# Is there a more elegant method to prove that we are in need of a field extension than the one I use?

If I was trying to construct a splitting field for $(x^2-3)(x^2-5)$ over $\Bbb Q(\sqrt{2})$.

Then obviuously I would begin by checking if $\sqrt3$ was an element of $\Bbb Q(\sqrt{2})$.

To do this I would assume it is get the equation

$$3=a^2+2ab+b^2$$

and show that this is impossible for the three cases $a=0,b=0,ab=0$

And so adjoin this element to get

$$\Bbb Q(\sqrt{3},\sqrt{2}):=\{a+b\sqrt2+c\sqrt3+\sqrt{6}|a,b,c,d \in \Bbb Q\}$$

But proving that $\sqrt{5}\notin \Bbb Q(\sqrt{3},\sqrt{2})$ in the same manner as above , although rather straightforward, is messy and time consuming. Therefore in an exam setting I would like to avoid this method.

Is there a more elegant method to show that $\sqrt{5}\notin \Bbb Q(\sqrt{3},\sqrt{2})$ ?

• One way is to show that the non-trivial subfields of $\mathbb Q(\sqrt3, \sqrt 2)$ are $\mathbb Q(\sqrt3)$, $\mathbb Q(\sqrt6)$ and $\mathbb Q(\sqrt 2)$. – Hw Chu May 20 '18 at 1:25
• @HwChu oh that seems like a nice way , let me see if I understand what you mean though ? the basis for the extension is $\{1,\sqrt{3},\sqrt{2},\sqrt{6}\}$ as these form a basis they are linearly independent from one another and so each one forms a subfield of $\Bbb Q(\sqrt{2},\sqrt{3})$. Then we can show individually by the method I used to show that $\sqrt{3}\notin \Bbb Q \sqrt{2}$, that $\sqrt{5}$ is not an element of any of them ? I feel like perhaps my reasoning for why they constitute subfields is abit vague though , if you feel the same I would love you to elaborate :) – excalibirr May 20 '18 at 1:33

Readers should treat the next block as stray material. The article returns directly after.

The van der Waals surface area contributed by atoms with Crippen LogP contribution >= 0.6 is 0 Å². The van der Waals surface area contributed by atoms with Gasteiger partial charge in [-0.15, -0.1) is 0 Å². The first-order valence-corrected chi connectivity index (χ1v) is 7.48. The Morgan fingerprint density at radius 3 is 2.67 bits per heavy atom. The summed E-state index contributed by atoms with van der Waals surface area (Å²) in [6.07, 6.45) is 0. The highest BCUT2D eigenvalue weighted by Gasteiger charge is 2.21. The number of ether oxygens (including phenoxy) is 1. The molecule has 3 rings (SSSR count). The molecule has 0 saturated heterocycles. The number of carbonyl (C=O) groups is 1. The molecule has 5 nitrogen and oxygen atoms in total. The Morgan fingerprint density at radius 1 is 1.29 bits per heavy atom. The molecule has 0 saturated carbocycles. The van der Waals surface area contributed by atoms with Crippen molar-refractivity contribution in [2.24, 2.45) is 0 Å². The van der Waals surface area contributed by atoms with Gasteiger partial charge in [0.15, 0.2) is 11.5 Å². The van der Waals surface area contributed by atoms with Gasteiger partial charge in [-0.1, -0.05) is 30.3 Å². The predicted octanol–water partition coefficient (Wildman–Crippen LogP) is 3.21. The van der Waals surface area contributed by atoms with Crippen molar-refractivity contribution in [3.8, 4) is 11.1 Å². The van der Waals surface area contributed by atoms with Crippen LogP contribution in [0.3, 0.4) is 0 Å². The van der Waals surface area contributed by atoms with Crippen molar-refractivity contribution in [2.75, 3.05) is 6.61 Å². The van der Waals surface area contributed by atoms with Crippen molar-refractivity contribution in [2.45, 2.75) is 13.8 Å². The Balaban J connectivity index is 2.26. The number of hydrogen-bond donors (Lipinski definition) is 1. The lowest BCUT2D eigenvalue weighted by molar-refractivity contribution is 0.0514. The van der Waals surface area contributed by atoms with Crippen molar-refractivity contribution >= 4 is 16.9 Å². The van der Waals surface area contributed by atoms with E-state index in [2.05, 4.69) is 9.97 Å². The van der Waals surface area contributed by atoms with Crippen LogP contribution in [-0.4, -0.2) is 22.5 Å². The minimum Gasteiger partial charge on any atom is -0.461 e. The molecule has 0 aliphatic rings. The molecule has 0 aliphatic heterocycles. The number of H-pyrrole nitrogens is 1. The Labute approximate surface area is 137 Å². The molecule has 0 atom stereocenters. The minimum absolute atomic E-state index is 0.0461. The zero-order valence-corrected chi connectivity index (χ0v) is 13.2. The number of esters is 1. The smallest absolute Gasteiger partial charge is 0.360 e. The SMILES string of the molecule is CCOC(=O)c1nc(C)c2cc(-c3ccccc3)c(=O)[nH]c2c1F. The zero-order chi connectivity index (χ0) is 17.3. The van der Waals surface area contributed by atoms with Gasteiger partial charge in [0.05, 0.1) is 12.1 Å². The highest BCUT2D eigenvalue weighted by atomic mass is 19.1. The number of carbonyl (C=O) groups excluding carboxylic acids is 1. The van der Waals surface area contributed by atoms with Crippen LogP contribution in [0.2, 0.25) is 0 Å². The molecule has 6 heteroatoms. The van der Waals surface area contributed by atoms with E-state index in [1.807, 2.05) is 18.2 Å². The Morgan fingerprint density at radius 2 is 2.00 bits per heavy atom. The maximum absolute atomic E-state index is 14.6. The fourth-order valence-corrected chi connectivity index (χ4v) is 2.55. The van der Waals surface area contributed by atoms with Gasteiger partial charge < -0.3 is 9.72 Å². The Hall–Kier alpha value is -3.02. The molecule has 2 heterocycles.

• My feeling is that it is not sufficient. For instance, there are some arguments missing to ensure you will not get another field (why is $\mathbb Q(\sqrt2 + \sqrt 3)$ not a proper subfield of $\mathbb Q(\sqrt2, \sqrt 3)$? ). I was thinking of some arguments based on Galois theory ($Gal(\mathbb Q(\sqrt2, \sqrt 3)/\mathbb Q)\cong (\mathbb Z/2\mathbb Z)^2$), but I am not sure you know (or want to use) them – Hw Chu May 20 '18 at 1:40
• @HwChu NoI know very little about Galois theory , its an optional course next year. Is there an way to show that these are the only proper subfields of $\Bbb Q(\sqrt{2},\sqrt{3})$ employing just the knowledge one would learn in Rings and fields 1 and 2 ? (I also took a course on group theory if that helps at all as, i know its connect to Galois theory , but I doubt it will ) – excalibirr May 20 '18 at 1:45
• @HwChu alternatively do you think in an exam setting that they would expect you to rigourously prove that these are the only proper subfields (If the question only wanted you to find a splitting field )or do you think that it could be taken as a fact and used without proof ? – excalibirr May 20 '18 at 1:47

If $\sqrt 5 \in \mathbb Q[1, \sqrt2, \sqrt3, \sqrt6]$, so is $\sqrt{\alpha}$ for $\alpha \in \{5,10,15,30\}$. Thus, assume
$$\sqrt\alpha = a + b\sqrt2 + c\sqrt3 + d\sqrt 6,$$
where $a,b,c,d \in \mathbb Q$ and $a \neq 0$. Since $\sqrt\alpha^2 \in \mathbb Q$, by comparing terms we have
\begin{aligned} 2bc + 2ad &= 0;\\ 2ab + 6cd &= 0;\\ 2ac + 4bd &= 0. \end{aligned}
From the first equation $d = -\frac{bc}{a}$. Plug into the second, $b(a^2 - 3c^2)=0$. Since $a \neq 0$, $b = 0$, so $d =0$, so $c = 0$, so $\sqrt \alpha \in \mathbb Q$, contradiction.